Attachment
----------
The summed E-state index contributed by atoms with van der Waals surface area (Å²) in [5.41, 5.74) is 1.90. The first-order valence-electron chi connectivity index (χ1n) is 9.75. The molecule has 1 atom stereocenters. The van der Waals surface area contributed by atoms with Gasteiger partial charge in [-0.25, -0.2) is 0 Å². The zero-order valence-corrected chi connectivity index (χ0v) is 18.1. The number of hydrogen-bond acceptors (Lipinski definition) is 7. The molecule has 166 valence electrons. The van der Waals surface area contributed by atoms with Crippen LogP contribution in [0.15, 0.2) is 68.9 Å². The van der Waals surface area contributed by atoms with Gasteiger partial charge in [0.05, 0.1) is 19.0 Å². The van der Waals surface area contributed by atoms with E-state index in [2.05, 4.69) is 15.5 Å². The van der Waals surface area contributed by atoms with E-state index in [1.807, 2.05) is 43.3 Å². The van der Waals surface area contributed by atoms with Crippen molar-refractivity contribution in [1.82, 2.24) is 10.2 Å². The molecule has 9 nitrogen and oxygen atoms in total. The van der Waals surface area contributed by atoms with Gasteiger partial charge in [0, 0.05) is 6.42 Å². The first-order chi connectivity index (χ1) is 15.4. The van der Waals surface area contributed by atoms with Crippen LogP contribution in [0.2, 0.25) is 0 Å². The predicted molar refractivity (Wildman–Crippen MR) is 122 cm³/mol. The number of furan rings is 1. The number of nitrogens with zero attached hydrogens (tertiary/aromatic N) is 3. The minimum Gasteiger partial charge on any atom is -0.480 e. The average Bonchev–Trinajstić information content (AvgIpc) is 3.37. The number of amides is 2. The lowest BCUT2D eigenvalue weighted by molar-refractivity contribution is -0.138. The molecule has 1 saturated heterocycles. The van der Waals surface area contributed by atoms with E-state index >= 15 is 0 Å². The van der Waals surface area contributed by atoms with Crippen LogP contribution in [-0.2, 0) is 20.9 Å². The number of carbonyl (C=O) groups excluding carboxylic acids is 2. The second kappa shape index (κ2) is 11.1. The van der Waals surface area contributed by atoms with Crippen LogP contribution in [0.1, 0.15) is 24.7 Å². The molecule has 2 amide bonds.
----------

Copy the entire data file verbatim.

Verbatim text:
The summed E-state index contributed by atoms with van der Waals surface area (Å²) in [5.41, 5.74) is 1.90. The first-order valence-electron chi connectivity index (χ1n) is 9.75. The molecule has 1 atom stereocenters. The van der Waals surface area contributed by atoms with Gasteiger partial charge in [-0.25, -0.2) is 0 Å². The zero-order valence-corrected chi connectivity index (χ0v) is 18.1. The number of hydrogen-bond acceptors (Lipinski definition) is 7. The molecule has 166 valence electrons. The van der Waals surface area contributed by atoms with Crippen LogP contribution in [0.15, 0.2) is 68.9 Å². The van der Waals surface area contributed by atoms with Gasteiger partial charge in [0.05, 0.1) is 19.0 Å². The van der Waals surface area contributed by atoms with E-state index in [2.05, 4.69) is 15.5 Å². The van der Waals surface area contributed by atoms with E-state index in [1.807, 2.05) is 43.3 Å². The van der Waals surface area contributed by atoms with Crippen molar-refractivity contribution in [1.82, 2.24) is 10.2 Å². The molecule has 9 nitrogen and oxygen atoms in total. The van der Waals surface area contributed by atoms with Gasteiger partial charge in [0, 0.05) is 6.42 Å². The first-order chi connectivity index (χ1) is 15.4. The van der Waals surface area contributed by atoms with Crippen LogP contribution in [0.2, 0.25) is 0 Å². The predicted molar refractivity (Wildman–Crippen MR) is 122 cm³/mol. The number of furan rings is 1. The number of nitrogens with zero attached hydrogens (tertiary/aromatic N) is 3. The minimum Gasteiger partial charge on any atom is -0.480 e. The average Bonchev–Trinajstić information content (AvgIpc) is 3.37. The number of amides is 2. The lowest BCUT2D eigenvalue weighted by molar-refractivity contribution is -0.138. The molecule has 1 saturated heterocycles. The van der Waals surface area contributed by atoms with E-state index >= 15 is 0 Å². The van der Waals surface area contributed by atoms with Crippen LogP contribution in [-0.2, 0) is 20.9 Å². The number of carbonyl (C=O) groups excluding carboxylic acids is 2. The second kappa shape index (κ2) is 11.1. The van der Waals surface area contributed by atoms with Crippen LogP contribution in [0.1, 0.15) is 24.7 Å². The molecule has 2 amide bonds.